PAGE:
Derek, how did you discover music and hard rock/heavy metal particular? What did you find so exciting in this music?
As a kid in the 70’s we were bombarded by music – disco, funk, soul and of course hard rock.  Like many of my peers, KISS made a huge impact on this 7 year old kid.  In fact my dad took me to see them as my first real rock concert. Being from Toronto Canada, RUSH was another amazing discovery – this amazing band lived in the same city as we did??  Wow!  The power and theatrical aspects of both bands captured my imagination at an early age.

At which point and how did you turn into the underground world? How did you discover fast, brutal music?
By the late 70’s Black Sabbath, Judas Priest, Van Halen, etc... were my soundtrack.  We had a TV show in Toronto at the time called The New Music which promoted exactly what the name says – providing exposure for NWOBHM, punk, new wave music in a time long before MTV existed.  That provided a window into a wild world of possibilities.  Many kids here in Toronto cite the time The New Music aired Iron Maiden’s ’20th Centry Box’ UK TV footage with Paul Di’Anno in 1981 as their big ah-ha moment that flicked the switch and I’d agree it had the same effect on me.  Also around that time, discovering ANVIL, again being from the same city, was a revelation.  To me, their second album Metal On Metal still contains some of my favourite heavy metal songs ever – Mothra is epic and 666 is an undisputed killer song!  What inspired me and my partner Glenn to start a fanzine as discovering more ’underground’ bands like Metallica, Voivod, Slayer, Hellhammer via the tape trading underground between 1982-84 or so, and thinking we needed to tell more people in our city about these new amazing bands they’d yet to hear about.  We were compelled to spread the word so we began writing to those bands and many more, eventually gathering enough material to print our first issue in fall 1984.

What did/does mean to you underground, to be underground respectively?
I’ve always felt compelled to shine a light on overlooked artists whos work I appreciate and enjoy.  From my fanzine days with Metallic Assault, to Let Me Be Your Band (feature length documentary film my wife and I produced about One Man Bands in 2003) to the current books I’ve helped create documenting Toronto’s hardcore punk scene in the 1980’s (Tomorrow Is Too Late, released 2018) and Toronto’s metal scene of the 1980’s (Eve Of Darkness, August 2021) – so many amazing, talented yet overlooked musicians who deserve much more attention than they’ve received.  Now is our chance to right those wrongs and share their stories with a wider audience.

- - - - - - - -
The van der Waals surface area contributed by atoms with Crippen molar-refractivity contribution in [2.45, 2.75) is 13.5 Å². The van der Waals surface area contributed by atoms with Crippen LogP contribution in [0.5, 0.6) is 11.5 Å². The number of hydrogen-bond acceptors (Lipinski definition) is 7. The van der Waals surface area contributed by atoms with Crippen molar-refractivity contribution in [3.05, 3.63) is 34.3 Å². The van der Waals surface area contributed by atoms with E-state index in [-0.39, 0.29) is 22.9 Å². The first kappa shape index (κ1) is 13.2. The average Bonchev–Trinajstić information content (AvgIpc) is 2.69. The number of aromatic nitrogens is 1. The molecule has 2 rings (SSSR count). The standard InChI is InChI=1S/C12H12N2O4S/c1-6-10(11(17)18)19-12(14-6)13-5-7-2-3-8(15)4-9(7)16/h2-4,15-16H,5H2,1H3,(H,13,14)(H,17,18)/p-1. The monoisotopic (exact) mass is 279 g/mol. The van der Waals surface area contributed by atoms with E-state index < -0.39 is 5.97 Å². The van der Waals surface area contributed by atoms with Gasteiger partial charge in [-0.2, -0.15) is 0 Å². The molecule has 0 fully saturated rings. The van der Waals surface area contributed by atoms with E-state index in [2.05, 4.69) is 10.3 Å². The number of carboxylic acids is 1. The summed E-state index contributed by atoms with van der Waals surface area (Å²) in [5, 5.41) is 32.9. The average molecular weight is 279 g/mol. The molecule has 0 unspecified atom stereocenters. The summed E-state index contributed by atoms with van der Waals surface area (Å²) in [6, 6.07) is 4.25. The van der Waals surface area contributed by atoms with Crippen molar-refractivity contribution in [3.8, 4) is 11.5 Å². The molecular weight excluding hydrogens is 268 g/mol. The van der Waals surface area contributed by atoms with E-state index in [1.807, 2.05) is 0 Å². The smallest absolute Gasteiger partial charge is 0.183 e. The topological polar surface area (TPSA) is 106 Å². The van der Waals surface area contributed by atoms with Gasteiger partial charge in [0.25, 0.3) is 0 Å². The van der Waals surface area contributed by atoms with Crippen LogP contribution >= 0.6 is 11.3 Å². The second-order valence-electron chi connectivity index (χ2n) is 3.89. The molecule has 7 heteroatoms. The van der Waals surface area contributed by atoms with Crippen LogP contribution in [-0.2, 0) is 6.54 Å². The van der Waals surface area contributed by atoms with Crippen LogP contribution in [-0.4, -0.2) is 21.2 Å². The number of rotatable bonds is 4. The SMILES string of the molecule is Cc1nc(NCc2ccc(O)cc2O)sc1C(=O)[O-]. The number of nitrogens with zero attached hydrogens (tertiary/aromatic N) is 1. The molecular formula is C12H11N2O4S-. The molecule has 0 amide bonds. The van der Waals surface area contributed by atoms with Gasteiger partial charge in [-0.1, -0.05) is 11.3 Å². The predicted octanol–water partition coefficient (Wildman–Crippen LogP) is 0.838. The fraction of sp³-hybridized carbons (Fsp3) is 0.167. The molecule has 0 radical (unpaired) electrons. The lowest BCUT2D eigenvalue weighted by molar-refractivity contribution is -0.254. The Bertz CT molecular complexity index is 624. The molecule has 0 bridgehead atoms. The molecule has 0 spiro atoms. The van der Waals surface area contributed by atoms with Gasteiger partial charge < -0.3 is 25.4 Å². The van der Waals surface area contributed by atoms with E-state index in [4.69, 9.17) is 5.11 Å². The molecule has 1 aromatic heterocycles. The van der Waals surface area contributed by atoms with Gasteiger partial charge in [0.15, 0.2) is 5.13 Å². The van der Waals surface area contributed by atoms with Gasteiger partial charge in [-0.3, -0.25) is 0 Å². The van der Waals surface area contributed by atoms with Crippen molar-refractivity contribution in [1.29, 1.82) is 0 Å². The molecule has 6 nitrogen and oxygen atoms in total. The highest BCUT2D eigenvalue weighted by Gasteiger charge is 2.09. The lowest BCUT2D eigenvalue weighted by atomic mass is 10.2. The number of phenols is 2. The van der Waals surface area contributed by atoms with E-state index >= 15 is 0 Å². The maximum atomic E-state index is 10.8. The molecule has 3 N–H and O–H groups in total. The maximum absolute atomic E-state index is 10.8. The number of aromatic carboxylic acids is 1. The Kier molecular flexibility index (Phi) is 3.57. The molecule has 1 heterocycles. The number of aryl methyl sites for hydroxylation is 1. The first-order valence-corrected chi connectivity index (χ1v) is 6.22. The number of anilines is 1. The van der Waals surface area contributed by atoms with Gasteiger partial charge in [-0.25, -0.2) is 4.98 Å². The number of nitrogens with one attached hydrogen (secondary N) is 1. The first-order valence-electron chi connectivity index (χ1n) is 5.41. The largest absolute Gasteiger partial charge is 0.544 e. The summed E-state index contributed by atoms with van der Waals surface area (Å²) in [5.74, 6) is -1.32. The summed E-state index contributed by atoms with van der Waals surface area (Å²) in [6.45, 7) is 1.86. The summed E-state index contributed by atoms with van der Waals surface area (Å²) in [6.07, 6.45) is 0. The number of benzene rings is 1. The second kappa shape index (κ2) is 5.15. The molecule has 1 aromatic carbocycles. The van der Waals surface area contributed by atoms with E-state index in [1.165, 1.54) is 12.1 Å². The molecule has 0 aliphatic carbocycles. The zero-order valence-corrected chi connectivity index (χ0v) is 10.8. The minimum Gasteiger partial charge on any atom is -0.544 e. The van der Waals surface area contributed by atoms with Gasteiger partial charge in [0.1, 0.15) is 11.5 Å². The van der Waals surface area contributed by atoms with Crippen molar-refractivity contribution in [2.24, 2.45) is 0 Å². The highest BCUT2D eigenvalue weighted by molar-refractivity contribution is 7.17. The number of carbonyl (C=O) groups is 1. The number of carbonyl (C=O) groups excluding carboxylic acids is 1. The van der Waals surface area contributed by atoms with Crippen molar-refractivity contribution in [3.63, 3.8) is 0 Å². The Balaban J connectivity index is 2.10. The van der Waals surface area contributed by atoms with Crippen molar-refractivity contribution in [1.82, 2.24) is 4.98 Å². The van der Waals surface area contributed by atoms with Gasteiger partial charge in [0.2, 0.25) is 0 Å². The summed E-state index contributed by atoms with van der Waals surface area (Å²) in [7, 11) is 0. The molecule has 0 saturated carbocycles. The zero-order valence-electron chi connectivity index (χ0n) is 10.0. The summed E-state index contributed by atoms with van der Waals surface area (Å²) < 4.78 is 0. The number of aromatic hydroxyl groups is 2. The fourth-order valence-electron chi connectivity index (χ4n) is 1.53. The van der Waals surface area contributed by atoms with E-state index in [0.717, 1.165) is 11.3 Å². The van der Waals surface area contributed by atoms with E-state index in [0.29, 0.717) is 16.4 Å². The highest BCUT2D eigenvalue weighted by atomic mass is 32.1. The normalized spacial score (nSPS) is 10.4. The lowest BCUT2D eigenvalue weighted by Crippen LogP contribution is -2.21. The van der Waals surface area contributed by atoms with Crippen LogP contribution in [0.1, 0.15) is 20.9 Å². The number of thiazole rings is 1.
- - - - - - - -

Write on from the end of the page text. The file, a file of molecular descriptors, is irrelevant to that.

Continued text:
Did you also get involved in the tapetrading scene very soon? How did it happen?
Yes I was an avid audio tape trader from 1983-88 and then became involved in trading video during the later 80’s before the advent of YouTube.  During the mid-80’s I was frantically trying to tell as many tape traders around the globe about the bands popping up in Toronto – Sacrifice, Razor, Slaughter, Haggath, Death Militia, Blood – so many great bands I felt the world needed to hear.  It felt satisfying when our local bands would appear on radio station charts / playlists around the US.  Confirmation that someone out there was listening and enjoying what they heard too.

At which point did the fanzines enter in your life? Do you still remember which fanzines did you get in your hands for the first time?
Kerrang and Metal Forces were the earliest magazines I recall that provided exposure to ’underground’ bands – those that had recorded demos but had yet to secure a record deal.  I found it fascinating that there were so many of these groups popping up everywhere, and from such distant lands.  I distinctly remember Tom Warrior’s Pen Pal ad in Kerrang, going by the name Satanic Slaughter, announcing the arrival of his ’infernal occult metal trio Hellhammer’... from Switerland??!!  Tell me more!!  I started corresponding with Tom by the time Hellhammer was transitioning to Celtic Frost.  Writing to him as well as many other bands all over the world was the best and sometimes only way to find out what bands were up to.  We traded fanzines with other editors – Guillotine, Sledgehammer Press, etc.. – in effort to circulate their zines in Toronto and our zine in their home towns.  It was a slow process connecting with this vast network of bands / zine editors / tape traders but the fact that it was time consuming and labourious meant that anyone who took part in the scene to that level was highly dedicated to the cause.  Metal was what we thought about obsessively, day and night.  

How did you like them? Was this a brand new world for you?
Fanzines offered the power of communication.  A way to express how incredible the music was and why people needed to listen.  Mainstream media might give you a taste of the Scorpions, Judas Priest, Iron Maiden, but no slick magazine in their right mind at that time was going to provide exposure to Sodom, Hellhammer, Bathory, Crowley, Nasty Savage, Hirax, etc..  Real ’music critics’ laughed at those bands and us fans for listening.  We thought, fuck the media, we aren’t looking for their stamp of approval.  Let’s write our own reviews and set the record straight.